The people living in my new habitat dome have jobs to do, that's what brought them to Mars in the first place, but when they finish work they have two choices: they can either go to the casino or the bar. I could have built a gym or some other kind of leisure facility, but I went with the casino and bar combo. It's what I'd want if I had to live in a dome on a hostile planet.
Broadly, I think Mars colonisation will have three phases. I'm referring to the process of colonising in the game Surviving Mars here rather than preparing to deliver a TED talk.
The first phase involves populating the planet with robots. They trundle around setting up the infrastructure, making sure that when people arrive from Earth they can do all the fun things that humans like to do, like eating and drinking and sleeping.
So you set up power networks, harnessing wind or solar energy, and you set up batteries to store the power during the nights or on those occasions when the wind isn't up to much. Then you make concrete and mine metals so that you can construct more useful buildings, and eventually you build domes. That's when you enter phase two.
The domes are where your people live and after playing the game very briefly, I reckon those people might be the most interesting thing about Surviving Mars. Rather than living in settlements on the surface, they're confined to the domes, only really leaving to get from one place to another or when commuting to the local exotic metal refinery.
Dome management, then, is very important. Throw a bunch of homesick colonists into cramped living quarters and only give them bars and casinos as social spaces, and they're likely to develop some bad habits. You won't see the individual members of your population wandering around like Sims, but they do have traits and can develop new ones if their surroundings encourage good/bad behaviour.
Migrate to a distant planet with a tiny population and spend your days working and drinking? That might lead to some problems down the line. And that's why it's better to have some variety in terms of leisure offerings in your domes, but providing that variety takes space and even though Mars is big and empty, your domes fill up quite quickly. Throw in a school and a health clinic and a few apartment blocks, and a small dome will be pretty much full. Bigger domes are more expensive and require more resources, but offer obvious advantages.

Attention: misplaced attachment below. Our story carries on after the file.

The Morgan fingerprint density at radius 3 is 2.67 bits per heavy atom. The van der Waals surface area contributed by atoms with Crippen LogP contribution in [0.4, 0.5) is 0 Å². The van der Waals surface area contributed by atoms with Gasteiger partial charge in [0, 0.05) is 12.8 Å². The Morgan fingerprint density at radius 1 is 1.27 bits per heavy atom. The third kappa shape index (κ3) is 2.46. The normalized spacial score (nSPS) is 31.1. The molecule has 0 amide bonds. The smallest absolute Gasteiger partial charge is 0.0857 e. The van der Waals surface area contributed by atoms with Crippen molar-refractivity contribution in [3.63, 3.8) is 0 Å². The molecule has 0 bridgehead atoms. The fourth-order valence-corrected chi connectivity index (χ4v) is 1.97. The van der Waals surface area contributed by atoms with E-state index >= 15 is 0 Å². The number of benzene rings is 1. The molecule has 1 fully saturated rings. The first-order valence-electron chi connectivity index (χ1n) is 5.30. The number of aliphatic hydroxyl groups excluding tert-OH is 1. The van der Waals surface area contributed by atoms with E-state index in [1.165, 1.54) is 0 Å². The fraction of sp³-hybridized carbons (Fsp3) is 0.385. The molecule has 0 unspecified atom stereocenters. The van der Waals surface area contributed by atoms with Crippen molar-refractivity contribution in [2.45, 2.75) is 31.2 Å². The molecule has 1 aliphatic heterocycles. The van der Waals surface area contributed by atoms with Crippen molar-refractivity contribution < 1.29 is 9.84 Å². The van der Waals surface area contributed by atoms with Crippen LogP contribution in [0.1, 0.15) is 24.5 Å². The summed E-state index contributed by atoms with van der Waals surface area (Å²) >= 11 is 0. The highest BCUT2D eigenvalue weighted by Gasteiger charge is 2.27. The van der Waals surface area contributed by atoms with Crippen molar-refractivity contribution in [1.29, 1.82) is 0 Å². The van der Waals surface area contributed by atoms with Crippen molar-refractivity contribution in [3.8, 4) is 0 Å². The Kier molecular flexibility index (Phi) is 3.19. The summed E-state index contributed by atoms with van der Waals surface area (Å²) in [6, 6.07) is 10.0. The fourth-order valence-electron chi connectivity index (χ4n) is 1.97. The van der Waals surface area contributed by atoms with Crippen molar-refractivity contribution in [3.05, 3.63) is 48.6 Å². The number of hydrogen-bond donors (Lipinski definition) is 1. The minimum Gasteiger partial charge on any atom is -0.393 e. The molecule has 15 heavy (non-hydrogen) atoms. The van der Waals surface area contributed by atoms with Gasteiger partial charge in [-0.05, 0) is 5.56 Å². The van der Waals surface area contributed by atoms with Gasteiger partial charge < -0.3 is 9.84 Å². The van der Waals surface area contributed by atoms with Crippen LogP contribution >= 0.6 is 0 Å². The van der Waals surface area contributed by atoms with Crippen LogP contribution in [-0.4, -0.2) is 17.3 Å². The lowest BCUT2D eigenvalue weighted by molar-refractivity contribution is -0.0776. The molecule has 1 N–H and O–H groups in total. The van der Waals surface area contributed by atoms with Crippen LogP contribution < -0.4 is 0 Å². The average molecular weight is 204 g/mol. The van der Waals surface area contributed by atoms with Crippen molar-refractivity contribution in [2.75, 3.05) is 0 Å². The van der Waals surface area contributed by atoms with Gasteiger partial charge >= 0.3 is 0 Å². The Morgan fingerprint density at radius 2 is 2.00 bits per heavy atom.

If you treat your colonists badly, or if Mars isn't to their liking, they'll take the next rocket home. You could just stop sending rockets home and turn Mars into a sort of prison planet, but connections with Earth are important. Depending on the sponsor you pick at the beginning of the game, you'll have various equipment and resources right at the start of the game, but you'll also need to figure out why the heck you're on Mars in the first place.
Research is the key goal - like an Arctic outpost you're out on the edge of nowhere to Do Science - but there's nothing wrong with making a bit of cash along the way, so if you find deposits of rare minerals, you can pull them out of the ground and send them home. And you might be able to ask for supplies as well, provided everything is hunky dory back in the Old World, and your sponsors are still supportive of the mission. It's not clear yet how that relationship will play out, but there could be some interesting twists in the tale.
All of that will be revealed closer to release though. These are still the early stages of public showings for Surviving Mars. The game as I've played it is as solid as the shell of those domes but it's impossible to gauge how well each of the three phases will work. I know nothing at all of the third, in fact, which is when martian mysteries might kick in, adding a touch of sci-fi suspense along with all that martian management.
The domes are neat microcosms, little bubbles of life within an automated world. If Surviving Mars is going to grab me, it'll most likely do so by balancing the usual machinery of management games, which so often become self-sustaining loops once all of the elements are in place, with the more fragile environment of the human habitats. I saw an example of this when a storm drained my power supplies, forcing my people to rely on reserves.
When disaster strikes, the response requires a cool head. What can we shut down to preserve energy for life support systems? How long is this crisis likely to last and what are the essential facilities needed to prevent misery and death? There's something dangerously picturesque about the scene as lights flicker out across the planet's surface.
Whether Surviving Mars will maintain that tension, between pushing forward at pace and playing it safe, is up in the air for now. But there is the promise of something intriguing in the balance between an automated planet and the fragility of life beneath the domes.
Oh, and go back to the fourth paragraph of this article. If you weren't screaming “AND OXYGEN, ADAM, DON'T FORGET OXYGEN” at the internet for the duration of the preview, you have failed as a Mars mayor before you've even begun.